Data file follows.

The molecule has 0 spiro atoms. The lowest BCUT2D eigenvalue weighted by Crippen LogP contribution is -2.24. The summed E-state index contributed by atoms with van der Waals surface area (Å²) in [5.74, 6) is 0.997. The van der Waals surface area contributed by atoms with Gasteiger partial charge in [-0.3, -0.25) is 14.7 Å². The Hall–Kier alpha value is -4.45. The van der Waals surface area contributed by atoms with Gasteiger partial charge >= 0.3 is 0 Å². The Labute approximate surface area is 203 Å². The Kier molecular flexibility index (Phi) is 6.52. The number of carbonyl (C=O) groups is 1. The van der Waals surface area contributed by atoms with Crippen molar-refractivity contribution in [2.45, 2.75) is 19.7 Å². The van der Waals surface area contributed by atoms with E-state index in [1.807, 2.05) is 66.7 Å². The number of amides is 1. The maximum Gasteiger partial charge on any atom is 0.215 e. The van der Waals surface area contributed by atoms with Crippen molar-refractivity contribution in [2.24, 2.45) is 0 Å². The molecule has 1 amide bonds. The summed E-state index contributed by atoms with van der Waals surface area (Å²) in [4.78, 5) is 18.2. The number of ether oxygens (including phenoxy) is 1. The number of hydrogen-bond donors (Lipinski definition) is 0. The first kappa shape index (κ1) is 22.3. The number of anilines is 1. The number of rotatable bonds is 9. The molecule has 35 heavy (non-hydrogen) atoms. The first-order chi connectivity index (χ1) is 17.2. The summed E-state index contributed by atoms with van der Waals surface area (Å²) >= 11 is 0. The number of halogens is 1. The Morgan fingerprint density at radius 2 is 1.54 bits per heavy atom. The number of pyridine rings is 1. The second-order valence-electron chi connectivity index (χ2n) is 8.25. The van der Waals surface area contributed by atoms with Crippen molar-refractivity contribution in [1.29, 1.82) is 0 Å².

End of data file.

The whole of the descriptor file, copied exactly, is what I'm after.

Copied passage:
The molecule has 0 spiro atoms. The lowest BCUT2D eigenvalue weighted by Crippen LogP contribution is -2.24. The summed E-state index contributed by atoms with van der Waals surface area (Å²) in [5.74, 6) is 0.997. The van der Waals surface area contributed by atoms with Gasteiger partial charge in [-0.3, -0.25) is 14.7 Å². The Hall–Kier alpha value is -4.45. The van der Waals surface area contributed by atoms with Gasteiger partial charge >= 0.3 is 0 Å². The Labute approximate surface area is 203 Å². The Kier molecular flexibility index (Phi) is 6.52. The number of carbonyl (C=O) groups is 1. The van der Waals surface area contributed by atoms with Crippen molar-refractivity contribution in [2.45, 2.75) is 19.7 Å². The van der Waals surface area contributed by atoms with E-state index in [1.807, 2.05) is 66.7 Å². The number of amides is 1. The maximum Gasteiger partial charge on any atom is 0.215 e. The van der Waals surface area contributed by atoms with Crippen molar-refractivity contribution in [2.24, 2.45) is 0 Å². The molecule has 1 amide bonds. The summed E-state index contributed by atoms with van der Waals surface area (Å²) in [4.78, 5) is 18.2. The number of ether oxygens (including phenoxy) is 1. The number of hydrogen-bond donors (Lipinski definition) is 0. The first kappa shape index (κ1) is 22.3. The number of anilines is 1. The number of rotatable bonds is 9. The molecule has 35 heavy (non-hydrogen) atoms. The first-order chi connectivity index (χ1) is 17.2. The summed E-state index contributed by atoms with van der Waals surface area (Å²) >= 11 is 0. The number of halogens is 1. The Morgan fingerprint density at radius 2 is 1.54 bits per heavy atom. The number of pyridine rings is 1. The second-order valence-electron chi connectivity index (χ2n) is 8.25. The van der Waals surface area contributed by atoms with Crippen molar-refractivity contribution in [1.29, 1.82) is 0 Å².